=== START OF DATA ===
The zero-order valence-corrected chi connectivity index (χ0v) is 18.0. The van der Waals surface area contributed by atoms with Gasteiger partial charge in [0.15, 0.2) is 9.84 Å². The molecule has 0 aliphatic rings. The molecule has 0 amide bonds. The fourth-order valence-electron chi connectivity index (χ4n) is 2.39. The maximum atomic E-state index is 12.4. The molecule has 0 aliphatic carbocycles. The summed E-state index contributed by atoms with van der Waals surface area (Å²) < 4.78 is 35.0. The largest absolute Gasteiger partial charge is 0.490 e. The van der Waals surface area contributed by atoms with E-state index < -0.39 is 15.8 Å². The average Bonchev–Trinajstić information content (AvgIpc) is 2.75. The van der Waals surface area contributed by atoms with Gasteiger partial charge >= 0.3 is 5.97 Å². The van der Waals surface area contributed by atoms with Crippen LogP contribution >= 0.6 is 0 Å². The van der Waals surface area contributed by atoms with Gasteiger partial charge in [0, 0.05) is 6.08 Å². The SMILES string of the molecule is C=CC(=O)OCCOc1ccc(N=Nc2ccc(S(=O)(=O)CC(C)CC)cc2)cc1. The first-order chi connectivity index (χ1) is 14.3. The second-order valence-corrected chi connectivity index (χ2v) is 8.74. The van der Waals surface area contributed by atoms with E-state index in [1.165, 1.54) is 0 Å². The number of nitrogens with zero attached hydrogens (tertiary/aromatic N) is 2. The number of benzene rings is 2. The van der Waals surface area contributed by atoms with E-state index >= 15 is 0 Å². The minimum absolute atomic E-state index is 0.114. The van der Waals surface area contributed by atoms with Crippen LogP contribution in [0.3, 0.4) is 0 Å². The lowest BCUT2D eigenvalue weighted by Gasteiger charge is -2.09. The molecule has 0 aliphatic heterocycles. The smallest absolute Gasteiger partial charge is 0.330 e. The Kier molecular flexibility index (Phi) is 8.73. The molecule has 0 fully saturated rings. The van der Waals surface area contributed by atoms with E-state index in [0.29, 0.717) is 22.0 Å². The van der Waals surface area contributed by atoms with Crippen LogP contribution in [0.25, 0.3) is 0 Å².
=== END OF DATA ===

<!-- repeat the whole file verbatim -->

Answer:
The zero-order valence-corrected chi connectivity index (χ0v) is 18.0. The van der Waals surface area contributed by atoms with Gasteiger partial charge in [0.15, 0.2) is 9.84 Å². The molecule has 0 aliphatic rings. The molecule has 0 amide bonds. The fourth-order valence-electron chi connectivity index (χ4n) is 2.39. The maximum atomic E-state index is 12.4. The molecule has 0 aliphatic carbocycles. The summed E-state index contributed by atoms with van der Waals surface area (Å²) < 4.78 is 35.0. The largest absolute Gasteiger partial charge is 0.490 e. The van der Waals surface area contributed by atoms with E-state index < -0.39 is 15.8 Å². The average Bonchev–Trinajstić information content (AvgIpc) is 2.75. The van der Waals surface area contributed by atoms with Gasteiger partial charge >= 0.3 is 5.97 Å². The van der Waals surface area contributed by atoms with Crippen LogP contribution >= 0.6 is 0 Å². The van der Waals surface area contributed by atoms with Gasteiger partial charge in [0, 0.05) is 6.08 Å². The SMILES string of the molecule is C=CC(=O)OCCOc1ccc(N=Nc2ccc(S(=O)(=O)CC(C)CC)cc2)cc1. The first-order chi connectivity index (χ1) is 14.3. The second-order valence-corrected chi connectivity index (χ2v) is 8.74. The van der Waals surface area contributed by atoms with E-state index in [1.165, 1.54) is 0 Å². The number of nitrogens with zero attached hydrogens (tertiary/aromatic N) is 2. The number of benzene rings is 2. The van der Waals surface area contributed by atoms with E-state index >= 15 is 0 Å². The minimum absolute atomic E-state index is 0.114. The van der Waals surface area contributed by atoms with Crippen LogP contribution in [0.3, 0.4) is 0 Å². The lowest BCUT2D eigenvalue weighted by Gasteiger charge is -2.09. The molecule has 0 aliphatic heterocycles. The smallest absolute Gasteiger partial charge is 0.330 e. The Kier molecular flexibility index (Phi) is 8.73. The molecule has 0 fully saturated rings. The van der Waals surface area contributed by atoms with E-state index in [0.29, 0.717) is 22.0 Å². The van der Waals surface area contributed by atoms with Crippen LogP contribution in [0.25, 0.3) is 0 Å².